Film Search | Chicago Reader

You searched for:

Search for…

Narrow Search

  • Author

  • Rating

  • Show only

  • Days of Being Wild

    Wong Kar-wai's idiosyncratic style first became apparent in this gorgeously moody second feature (1991), whose romantic vision of 1960 Hong Kong as a network of unfulfilled longings would later echo through In the Mood for Love. more...
    • Tags:
  • As Tears Go By

    A low-level hood (Andy Lau) tries to maintain his equilibrium as he's pulled in one direction by his stable, provincial cousin (Maggie Cheung) and in another by his volatile pal (Jacky Cheung). more...
    • Tags:
  • El Dorado

    This late masterpiece (1966) by Howard Hawks is a virtual remake of Rio Bravo, just as Rio Bravo was a virtual remake of To Have and Have Not—only Hawks could make three great, and very different, films from one screenplay. more...
  • Man of Tai Chi (R)

    Keanu Reeves makes his directorial debut with this satisfying pastiche of Hong Kong action cinema, incorporating knock-out martial arts choreography (courtesy of the great Yuen Woo-ping), operatic brutality reminiscent of John Woo, balletic camera movements a la Johnnie To, and even some of Jackie Chan’s populist humor. more...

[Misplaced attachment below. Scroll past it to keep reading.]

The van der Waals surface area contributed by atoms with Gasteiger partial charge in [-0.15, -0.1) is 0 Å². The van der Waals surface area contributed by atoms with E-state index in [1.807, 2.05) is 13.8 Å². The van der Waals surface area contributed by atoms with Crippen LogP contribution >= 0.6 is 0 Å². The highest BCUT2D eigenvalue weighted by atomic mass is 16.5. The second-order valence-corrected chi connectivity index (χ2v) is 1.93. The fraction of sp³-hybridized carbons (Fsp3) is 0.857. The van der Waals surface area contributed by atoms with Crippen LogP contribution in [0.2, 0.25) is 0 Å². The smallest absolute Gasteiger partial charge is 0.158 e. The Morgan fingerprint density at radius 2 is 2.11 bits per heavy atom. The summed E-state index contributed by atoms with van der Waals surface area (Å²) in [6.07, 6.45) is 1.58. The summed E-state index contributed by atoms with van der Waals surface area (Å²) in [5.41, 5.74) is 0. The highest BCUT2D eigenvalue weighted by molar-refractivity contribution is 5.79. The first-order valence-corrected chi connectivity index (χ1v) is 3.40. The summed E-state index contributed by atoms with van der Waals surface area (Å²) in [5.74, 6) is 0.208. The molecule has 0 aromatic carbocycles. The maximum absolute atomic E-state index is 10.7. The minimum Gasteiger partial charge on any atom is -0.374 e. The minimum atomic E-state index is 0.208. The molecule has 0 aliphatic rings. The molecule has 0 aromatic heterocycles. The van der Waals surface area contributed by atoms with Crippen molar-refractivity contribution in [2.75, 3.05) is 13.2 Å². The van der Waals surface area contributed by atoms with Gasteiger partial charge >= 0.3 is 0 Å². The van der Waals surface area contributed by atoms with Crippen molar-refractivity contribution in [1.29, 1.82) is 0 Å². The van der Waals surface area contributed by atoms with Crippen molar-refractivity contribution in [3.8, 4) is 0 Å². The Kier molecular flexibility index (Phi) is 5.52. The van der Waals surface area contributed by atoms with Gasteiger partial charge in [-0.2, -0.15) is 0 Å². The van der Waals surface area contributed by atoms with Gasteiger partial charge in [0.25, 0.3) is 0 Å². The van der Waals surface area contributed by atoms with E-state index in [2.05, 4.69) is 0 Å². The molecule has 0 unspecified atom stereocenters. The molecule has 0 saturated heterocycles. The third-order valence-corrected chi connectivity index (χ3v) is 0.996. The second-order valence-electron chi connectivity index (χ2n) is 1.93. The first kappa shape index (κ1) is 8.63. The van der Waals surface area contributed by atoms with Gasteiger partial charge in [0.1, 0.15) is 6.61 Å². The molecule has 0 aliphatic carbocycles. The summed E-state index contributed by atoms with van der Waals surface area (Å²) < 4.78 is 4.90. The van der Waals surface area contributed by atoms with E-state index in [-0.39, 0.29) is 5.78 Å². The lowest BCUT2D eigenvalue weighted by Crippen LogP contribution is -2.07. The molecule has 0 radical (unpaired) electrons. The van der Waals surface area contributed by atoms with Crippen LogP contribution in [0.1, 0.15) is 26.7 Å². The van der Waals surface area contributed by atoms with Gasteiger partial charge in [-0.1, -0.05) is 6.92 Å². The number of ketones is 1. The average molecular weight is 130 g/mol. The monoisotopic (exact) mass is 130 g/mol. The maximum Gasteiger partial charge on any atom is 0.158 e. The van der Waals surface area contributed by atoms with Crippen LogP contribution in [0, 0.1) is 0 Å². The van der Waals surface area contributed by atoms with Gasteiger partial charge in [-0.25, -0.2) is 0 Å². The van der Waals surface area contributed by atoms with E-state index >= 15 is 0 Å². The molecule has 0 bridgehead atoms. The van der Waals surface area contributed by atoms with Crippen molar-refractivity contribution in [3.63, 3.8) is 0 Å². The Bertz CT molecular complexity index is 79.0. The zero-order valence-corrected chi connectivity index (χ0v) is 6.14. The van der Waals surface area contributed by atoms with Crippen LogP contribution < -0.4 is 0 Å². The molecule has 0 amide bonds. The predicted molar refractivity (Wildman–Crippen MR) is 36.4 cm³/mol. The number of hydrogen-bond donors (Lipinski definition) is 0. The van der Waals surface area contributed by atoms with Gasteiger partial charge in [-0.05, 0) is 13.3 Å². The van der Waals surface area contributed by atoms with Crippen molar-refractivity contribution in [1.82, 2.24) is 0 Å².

• Far From Heaven

    Todd Haynes's best feature to date—a provocative companion piece to his underrated Safe (1995), which also starred Julianne Moore as a lost suburban housewife but is otherwise quite different. more...
    • Tags:
  • Thieves Like Us (R)

    Robert Altman's good-natured reluctance to be moved by the most common forms of sentiment yields, in this 1974 remake of Nicholas Ray's They Live by Night, a cool, at times unbearably objective look at the fragile relationship between two rather ordinary young people in Depression America (Keith Carradine and Shelley Duvall), who happen to rob banks and get shot at a lot. more...
  • Stagecoach

    It's fashionable to put down John Ford's 1939 classic; certainly it's the weakest of Ford's major westerns, burdened with a schematic and pretentious Dudley Nichols script (the "cross section of society" on board the stagecoach), but its virtues remain intact. more...
  • Boudu Saved From Drowning

    Jean Renoir's effortless 1932 masterpiece is as informal, beguiling, and subversive as its eponymous hero, a tramp who is saved from suicide by a Parisian bookseller and ends up taking over his benefactor's home, wife, and mistress. more...